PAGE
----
Supporters of more liberal marijuana laws on Thursday delivered dramatic pleas that a temporary District law that bans consumption of the drug in private clubs be allowed to expire.
If the ban remains, the District would be punishing the poor, the sick, children and many others, the advocates said, because the law effectively eliminates any loopholes allowing for marijuana use outside a private home. That leaves those who rent, are visiting or who live in federally subsidized housing without a “safe” space in which to partake, marijuana activists said.
“This unjustly penalizes District residents of lesser means,” said Kaitlyn Boecker of the Drug Policy Alliance, who said the bill reflected “a prohibition mind-set.” Without a sanctioned space to use the drug, she said, the bill could lead to increased criminalization.
The District legalized marijuana nearly a year ago, after a popular referendum. But congressional oversight forced lawmakers to prohibit its sale and limit the drug’s legal use to people over 21 smoking or ingesting it within the confines of their own homes.
A temporary law, passed by the D.C. Council in March, sought to clarify the ban on using the drug in public spaces by counting private clubs — which, according to the Bowser administration, would include membership organizations, like the kind that exist in Colorado — as public places.
D.C. Mayor Muriel E. Bowser (D) is now seeking to make that law, which will expire in January, permanent.
So on Thursday, two dozen marijuana enthusiasts, users and advocates lined up to make their cases before the council’s Judiciary Committee Chairman, Kenyan R. McDuffie (D-Ward 5), on why that shouldn’t happen.
They pointed to the use of medical marijuana to treat chronic pain, post-traumatic stress disorder, fibromyalgia and other conditions, arguing that the mayor’s bill would deprive the sick of a place to use a drug that has been legally prescribed. Some pointed to District venues such as hookah bars and rooftops, where it is legal to smoke cigarettes, as logical venues for marijuana consumption. Others said they wanted to see legal “cannabis clubs” that would function like ordinary bars, or group meetings that could provide a measure of therapy.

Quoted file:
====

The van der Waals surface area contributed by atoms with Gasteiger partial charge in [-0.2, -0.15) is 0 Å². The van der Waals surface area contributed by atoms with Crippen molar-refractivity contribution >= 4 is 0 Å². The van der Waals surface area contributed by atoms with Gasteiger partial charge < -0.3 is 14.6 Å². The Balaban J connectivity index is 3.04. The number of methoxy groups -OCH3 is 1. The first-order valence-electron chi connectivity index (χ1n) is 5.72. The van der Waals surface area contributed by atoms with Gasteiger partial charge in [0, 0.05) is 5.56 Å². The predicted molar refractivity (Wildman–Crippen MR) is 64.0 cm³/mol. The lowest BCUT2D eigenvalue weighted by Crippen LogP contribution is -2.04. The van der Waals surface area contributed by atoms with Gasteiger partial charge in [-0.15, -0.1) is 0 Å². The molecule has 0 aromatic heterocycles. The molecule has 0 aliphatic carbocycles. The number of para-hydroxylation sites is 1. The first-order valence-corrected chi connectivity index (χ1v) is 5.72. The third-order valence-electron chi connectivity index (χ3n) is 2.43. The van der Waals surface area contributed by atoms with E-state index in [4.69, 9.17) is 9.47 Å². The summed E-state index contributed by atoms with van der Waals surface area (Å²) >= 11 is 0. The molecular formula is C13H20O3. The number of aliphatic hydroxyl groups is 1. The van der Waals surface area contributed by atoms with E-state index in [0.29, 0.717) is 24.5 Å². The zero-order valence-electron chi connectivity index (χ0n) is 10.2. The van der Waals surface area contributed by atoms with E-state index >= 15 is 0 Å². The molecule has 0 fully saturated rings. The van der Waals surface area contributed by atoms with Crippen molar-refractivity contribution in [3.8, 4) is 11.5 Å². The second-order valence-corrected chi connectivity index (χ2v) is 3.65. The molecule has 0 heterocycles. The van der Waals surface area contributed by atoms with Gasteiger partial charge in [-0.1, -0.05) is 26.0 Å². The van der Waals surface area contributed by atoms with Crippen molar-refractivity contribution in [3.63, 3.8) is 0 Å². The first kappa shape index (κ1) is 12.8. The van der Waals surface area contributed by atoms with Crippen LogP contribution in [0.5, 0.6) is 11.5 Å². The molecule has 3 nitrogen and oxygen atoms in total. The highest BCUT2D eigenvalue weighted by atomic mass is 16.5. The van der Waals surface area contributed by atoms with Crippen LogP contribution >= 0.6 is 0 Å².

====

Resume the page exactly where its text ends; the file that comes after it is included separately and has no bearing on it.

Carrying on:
“It saddens me that we are trying to ban like-minded sick people from banding together,” said Paige McCormick, who lobbied for marijuana’s legalization in the District.
Several activists argued that the bill hits the city’s poorest residents the hardest. Those living in federally subsidized housing are prohibited under federal law from smoking pot indoors. Landlords can also evict tenants for using it.
“You’re telling cancer patients in public housing: ‘Go risk arrest outside where you can’t use your medicine,’ ” said Adam Eidinger, who chaired the D.C. Cannabis Campaign. “You’re essentially saying to homeless people: ‘You’ve got nowhere to use marijuana? Go to jail if you use it on the street.’ ”
Melinda Bollinger, who heads the District’s Department for Consumer and Regulatory Affairs and who testified at the hearing on behalf of the Bowser administration, said it was precisely because of the vague nature of the city’s existing law, when it comes to defining public space, that the mayor’s amendment is necessary.
The District’s marijuana laws are meant to allow for “home-grown, home use,” she said. “A private club is a place to which the public is invited and therefore not a place where marijuana can be consumed legally.”
McDuffie noted that opponents of the bill believed that it was too broad.
“How would the administration distinguish between clubs to which the public is invited and private clubs?” he asked. And where would a group of friends fit in? “Would groups of friends at private residences who meet weekly to smoke continue to be permitted in your estimation?” he asked.
Bollinger paused, and then said: “Yes, as long as it’s a private residence.”